A little over a hundred years ago in the unassuming town of Osawatomie, Kansas, the 26th US President, Theodore Roosevelt, delivered an impassioned speech outlining his progressive vision for the future of America. At the core of his vision was his desire to ‘equalise opportunity, destroy privilege and give to the life and citizenship of every individual the highest possible value’.
Today, the Tories should draw inspiration from this for the future of Britain. Despite claims in the King’s Speech that the government is seeking to make ‘long-term decisions in the interests of future generations’, there is little clarity on how it will support young people and lower-income households. Rumours persist that the Chancellor is being pressured to slash, even abolish, inheritance tax in the Autumn Statement in a desperate attempt to revitalise electoral prospects – a move that would embed inequality of opportunity into our economy as it is of benefit only to fewer than 5% of estates; mainly those fortunate enough to be worth over £1m.
Wealth inequality is continuing to rise and the disparity is set to worsen, with over £100bn in assets – an amount expected to double by 2040 – being transferred between generations, the bulk of which is coming from those with the highest wealth. Circumstances of birth profoundly impacts access to prosperity. The IFS showed that those whose parents are in the bottom fifth of the wealth distribution scale will get a 5% boost to their lifetime income through inheritance, while those with parents in the wealthiest fifth will receive a 29% boost.
Simultaneously, the poorest households and young workers are being hit hardest by the highest tax burden since the late 1940s. This, coupled with high energy costs and inflated food prices, further impedes the ability of those trying to accumulate assets, achieve financial stability and make a generally prosperous life for themselves.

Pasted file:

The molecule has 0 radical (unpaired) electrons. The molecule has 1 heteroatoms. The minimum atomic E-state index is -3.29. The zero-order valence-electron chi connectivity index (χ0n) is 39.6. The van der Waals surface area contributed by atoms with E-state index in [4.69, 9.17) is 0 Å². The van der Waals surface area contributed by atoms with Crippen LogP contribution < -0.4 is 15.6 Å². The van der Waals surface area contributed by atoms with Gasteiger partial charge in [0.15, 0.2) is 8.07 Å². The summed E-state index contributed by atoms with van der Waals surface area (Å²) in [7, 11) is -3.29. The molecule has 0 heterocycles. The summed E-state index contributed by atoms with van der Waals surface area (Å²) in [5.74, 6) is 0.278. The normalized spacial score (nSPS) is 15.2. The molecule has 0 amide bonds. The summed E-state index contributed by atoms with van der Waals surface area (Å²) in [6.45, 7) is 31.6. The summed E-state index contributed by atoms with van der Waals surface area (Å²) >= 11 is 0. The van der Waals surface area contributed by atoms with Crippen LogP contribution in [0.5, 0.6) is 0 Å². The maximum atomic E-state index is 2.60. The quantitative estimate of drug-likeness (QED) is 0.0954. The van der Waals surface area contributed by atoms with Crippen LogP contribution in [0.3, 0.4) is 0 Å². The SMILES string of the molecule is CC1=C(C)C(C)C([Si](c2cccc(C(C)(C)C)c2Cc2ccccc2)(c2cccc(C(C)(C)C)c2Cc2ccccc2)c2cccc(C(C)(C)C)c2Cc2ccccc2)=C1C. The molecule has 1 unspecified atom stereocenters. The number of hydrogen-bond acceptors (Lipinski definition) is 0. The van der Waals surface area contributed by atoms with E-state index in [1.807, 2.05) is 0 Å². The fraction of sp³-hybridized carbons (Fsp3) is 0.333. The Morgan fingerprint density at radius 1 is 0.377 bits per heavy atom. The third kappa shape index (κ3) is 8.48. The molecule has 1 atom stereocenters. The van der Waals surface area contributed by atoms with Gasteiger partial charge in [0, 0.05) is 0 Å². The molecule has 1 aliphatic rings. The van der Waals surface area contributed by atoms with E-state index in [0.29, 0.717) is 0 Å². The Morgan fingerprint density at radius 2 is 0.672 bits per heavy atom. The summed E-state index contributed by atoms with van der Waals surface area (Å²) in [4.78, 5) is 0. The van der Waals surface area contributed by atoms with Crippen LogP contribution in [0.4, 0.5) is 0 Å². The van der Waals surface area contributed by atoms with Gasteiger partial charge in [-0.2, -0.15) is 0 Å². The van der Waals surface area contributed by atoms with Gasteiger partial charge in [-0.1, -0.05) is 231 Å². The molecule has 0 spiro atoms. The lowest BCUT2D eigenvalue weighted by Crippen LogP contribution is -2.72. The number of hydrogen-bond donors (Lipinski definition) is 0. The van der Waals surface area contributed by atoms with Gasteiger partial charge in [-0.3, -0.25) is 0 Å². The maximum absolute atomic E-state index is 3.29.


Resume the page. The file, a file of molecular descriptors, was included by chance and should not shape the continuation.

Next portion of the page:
Indeed, recent studies have shown that many graduates earning between £27,295 and £50,270 face a marginal tax of 55% before they get a chance to spend or save. In contrast, older and more affluent generations do not experience such marginal tax rates. It is no wonder that 60% of the UK public, according to a recent Bright Blue report, believe that the economic prospects of younger people are harder than they were 20 years ago.
Shifting the weight of taxation from work to wealth should be a top priority. If the Conservatives want to be seen once more as the party of aspiration, entrepreneurship and home ownership, this should be as central to their vision. Reforming wealth taxes can adequately compensate for the cost of reducing income taxes for younger people and those with modest incomes to help them with financial stability. It can also provide the means to give capital grants to young people to propel them towards creating wealth for themselves.
This government and the next should work towards narrowing tax on earned and unearned income – particularly when earned income can be taxed twice as heavily as that which is unearned, such as capital gains, dividends and rental income. For example, a graduate earning £35,000 through work pays almost double the tax than one would if the same income was generated through rent on property.
Some of the money generated through this could be used as a capital endowment – similar to a citizen’s inheritance – whereby a sum of money is given to young people from more modest backgrounds to help them with a house deposit, starting a business or beginning investing; all of which are vital in creating equality of opportunity.
These moves would help alleviate the growing inequality in today’s society and reduce the impact of sheer luck on individual life chances. It would also pave the way to give younger people and the less affluent a better shot at prosperity. The Tories could do worse than heed Teddy Roosevelt’s wisdom, that ‘those who oppose reform will do well to remember that ruin in its worst form is inevitable if our national life brings us nothing better than swollen fortunes for the few’.
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